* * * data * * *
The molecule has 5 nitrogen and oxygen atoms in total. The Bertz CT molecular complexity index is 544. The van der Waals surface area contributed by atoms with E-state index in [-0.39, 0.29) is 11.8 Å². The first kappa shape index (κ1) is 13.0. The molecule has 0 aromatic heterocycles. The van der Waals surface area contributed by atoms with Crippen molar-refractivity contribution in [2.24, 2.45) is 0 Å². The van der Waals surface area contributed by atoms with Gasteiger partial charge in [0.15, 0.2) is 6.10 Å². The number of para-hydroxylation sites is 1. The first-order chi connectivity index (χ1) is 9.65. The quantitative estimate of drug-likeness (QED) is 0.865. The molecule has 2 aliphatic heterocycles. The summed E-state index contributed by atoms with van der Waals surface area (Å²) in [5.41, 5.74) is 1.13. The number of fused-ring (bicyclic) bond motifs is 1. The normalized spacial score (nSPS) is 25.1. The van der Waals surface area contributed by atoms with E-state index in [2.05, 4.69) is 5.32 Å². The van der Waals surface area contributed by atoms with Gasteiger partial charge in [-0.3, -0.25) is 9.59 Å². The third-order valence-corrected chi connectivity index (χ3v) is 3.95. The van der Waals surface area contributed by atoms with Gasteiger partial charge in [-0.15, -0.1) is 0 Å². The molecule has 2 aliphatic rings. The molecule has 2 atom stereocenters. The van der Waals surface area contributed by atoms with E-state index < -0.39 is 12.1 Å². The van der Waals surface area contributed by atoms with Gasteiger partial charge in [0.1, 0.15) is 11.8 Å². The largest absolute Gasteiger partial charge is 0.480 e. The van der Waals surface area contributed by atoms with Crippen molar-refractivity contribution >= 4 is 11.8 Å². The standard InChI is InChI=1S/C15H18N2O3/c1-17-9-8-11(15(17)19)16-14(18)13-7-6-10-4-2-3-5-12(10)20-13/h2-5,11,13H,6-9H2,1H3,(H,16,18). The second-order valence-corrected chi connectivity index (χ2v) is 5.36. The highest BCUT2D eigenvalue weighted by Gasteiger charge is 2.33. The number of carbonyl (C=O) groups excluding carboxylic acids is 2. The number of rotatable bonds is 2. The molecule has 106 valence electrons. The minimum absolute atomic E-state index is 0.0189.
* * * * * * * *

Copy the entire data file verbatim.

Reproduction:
The molecule has 5 nitrogen and oxygen atoms in total. The Bertz CT molecular complexity index is 544. The van der Waals surface area contributed by atoms with E-state index in [-0.39, 0.29) is 11.8 Å². The first kappa shape index (κ1) is 13.0. The molecule has 0 aromatic heterocycles. The van der Waals surface area contributed by atoms with Crippen molar-refractivity contribution in [2.24, 2.45) is 0 Å². The van der Waals surface area contributed by atoms with Gasteiger partial charge in [0.15, 0.2) is 6.10 Å². The number of para-hydroxylation sites is 1. The first-order chi connectivity index (χ1) is 9.65. The quantitative estimate of drug-likeness (QED) is 0.865. The molecule has 2 aliphatic heterocycles. The summed E-state index contributed by atoms with van der Waals surface area (Å²) in [5.41, 5.74) is 1.13. The number of fused-ring (bicyclic) bond motifs is 1. The normalized spacial score (nSPS) is 25.1. The van der Waals surface area contributed by atoms with E-state index in [2.05, 4.69) is 5.32 Å². The van der Waals surface area contributed by atoms with Gasteiger partial charge in [-0.3, -0.25) is 9.59 Å². The third-order valence-corrected chi connectivity index (χ3v) is 3.95. The van der Waals surface area contributed by atoms with Gasteiger partial charge in [-0.15, -0.1) is 0 Å². The molecule has 2 aliphatic rings. The molecule has 2 atom stereocenters. The van der Waals surface area contributed by atoms with E-state index < -0.39 is 12.1 Å². The van der Waals surface area contributed by atoms with Gasteiger partial charge in [0.1, 0.15) is 11.8 Å². The largest absolute Gasteiger partial charge is 0.480 e. The van der Waals surface area contributed by atoms with Crippen molar-refractivity contribution >= 4 is 11.8 Å². The standard InChI is InChI=1S/C15H18N2O3/c1-17-9-8-11(15(17)19)16-14(18)13-7-6-10-4-2-3-5-12(10)20-13/h2-5,11,13H,6-9H2,1H3,(H,16,18). The second-order valence-corrected chi connectivity index (χ2v) is 5.36. The highest BCUT2D eigenvalue weighted by Gasteiger charge is 2.33. The number of carbonyl (C=O) groups excluding carboxylic acids is 2. The number of rotatable bonds is 2. The molecule has 106 valence electrons. The minimum absolute atomic E-state index is 0.0189.